I often wonder what it must have been like to have been one of the pioneers of motoring in the late 1800s and early 1900s; those well-to-do gentlemen with their pipes, moustaches and a lot of resources to spare to indulge in this new hobby called driving.
These men used to chug noisily up and down the lanes on and near their sprawling estates (in between breakdowns) as the only people who could afford personal transport at the time. The cars were unreliable, slow and expensive, and it wasn’t as though Shell had decided to put a filling station on every corner just yet.
In short, there were a lot of limitations to the usability of these cars. The technology was in its infancy, and yet these were the baby steps that began the revolution in mobility for the mass market.
Of course, it wasn’t until the late 1950s when cars started to become accessible for everyone, simply because few ordinary people could afford them before then. The idea of personal mobility exploded, and soon enough the world was shrinking and distances became less and less of an obstacle.
Nowadays people are feeling their mobility being restricted all the time, and that they should either make fewer trips or even not drive at all.
The data showing massive falls in fuel volume sales over the last year proves it, along with numerous surveys on the topic. People are staying at home more, and the world is becoming, for some people, a bigger place again after having shrunk consistently for 40 years. People, children in particular, are seeing fewer and fewer sights outside of their regular daily lives.
‘Can we drive to the seaside?’ a child might ask hopefully of his parents. ‘Sorry son,’ the understanding father says, ‘the petrol costs too much money’. I’d put a pound on this sort of thing happening all the time these days, and everything those men from a century ago did with their unreliable cars built by companies that don’t exist any more is being forgotten.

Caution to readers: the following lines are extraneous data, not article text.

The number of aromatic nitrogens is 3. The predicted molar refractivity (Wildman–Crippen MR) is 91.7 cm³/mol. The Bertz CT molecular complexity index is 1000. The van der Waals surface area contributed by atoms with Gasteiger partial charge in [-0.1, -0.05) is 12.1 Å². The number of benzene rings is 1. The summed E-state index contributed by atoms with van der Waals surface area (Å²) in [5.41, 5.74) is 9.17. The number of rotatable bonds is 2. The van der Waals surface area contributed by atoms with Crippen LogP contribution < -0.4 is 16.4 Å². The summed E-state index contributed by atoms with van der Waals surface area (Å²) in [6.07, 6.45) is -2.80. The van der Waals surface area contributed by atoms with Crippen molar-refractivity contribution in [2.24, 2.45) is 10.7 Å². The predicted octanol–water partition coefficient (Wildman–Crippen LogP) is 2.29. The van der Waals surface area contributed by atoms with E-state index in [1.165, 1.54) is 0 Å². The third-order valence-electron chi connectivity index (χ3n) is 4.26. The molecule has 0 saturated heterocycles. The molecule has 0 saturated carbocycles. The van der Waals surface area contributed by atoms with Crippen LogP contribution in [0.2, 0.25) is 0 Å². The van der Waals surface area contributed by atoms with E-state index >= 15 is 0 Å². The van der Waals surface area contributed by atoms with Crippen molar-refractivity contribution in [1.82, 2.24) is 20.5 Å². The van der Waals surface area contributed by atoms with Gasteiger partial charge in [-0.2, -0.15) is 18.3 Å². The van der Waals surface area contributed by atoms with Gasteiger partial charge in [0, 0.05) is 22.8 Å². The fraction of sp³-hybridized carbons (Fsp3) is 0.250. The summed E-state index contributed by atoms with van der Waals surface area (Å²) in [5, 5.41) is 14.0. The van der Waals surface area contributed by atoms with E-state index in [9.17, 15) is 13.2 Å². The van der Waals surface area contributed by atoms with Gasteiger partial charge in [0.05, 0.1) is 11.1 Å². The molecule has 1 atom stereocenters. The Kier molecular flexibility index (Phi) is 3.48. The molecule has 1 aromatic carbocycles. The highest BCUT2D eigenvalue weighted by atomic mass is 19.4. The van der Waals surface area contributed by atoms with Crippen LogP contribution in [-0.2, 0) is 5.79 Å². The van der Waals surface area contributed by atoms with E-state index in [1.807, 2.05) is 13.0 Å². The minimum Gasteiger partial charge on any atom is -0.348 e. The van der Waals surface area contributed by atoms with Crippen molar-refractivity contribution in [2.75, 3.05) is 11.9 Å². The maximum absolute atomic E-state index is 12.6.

What a romantic thing it is to put yourself in their shoes. Think about it: slowly making your way past fields and farms, stunned farmers and children shouting with excitement as you head towards somewhere you’ve never been. That’s without proper roads and without the AA behind you if things go wrong. It was a big idea, and big ideas fire people’s imaginations – and drive innovations.
It was this spirit of adventure; this noble pursuit of broader horizons that helped make Britishness what it is. Or ‘was’, maybe, because nobody seems to want to explore any more. With unleaded at over £1.30 a litre it’s not hard to see why.
These days an impulsive drive to the seaside or the Lake District could end up costing a small fortune before you even consider hotels, food or spending money. With disposable incomes being squeezed ever more tightly, it’s just not viable any more for people to wake up and think: ‘I’m going to drive to Cornwall today; I’ve never been there before.’
That’s a tragedy, not only for our economy but for that spirit of adventure. We want our kids to have active imaginations and as much knowledge of the real world as possible to help them grow up and be successful.
By opening their eyes to as many sights, sounds and experiences as possible we can help them do that. Long car journeys to far-flung and wildly different parts of our island are essential, because if our kids don’t have big ideas and broader horizons, what hope is there for any of us?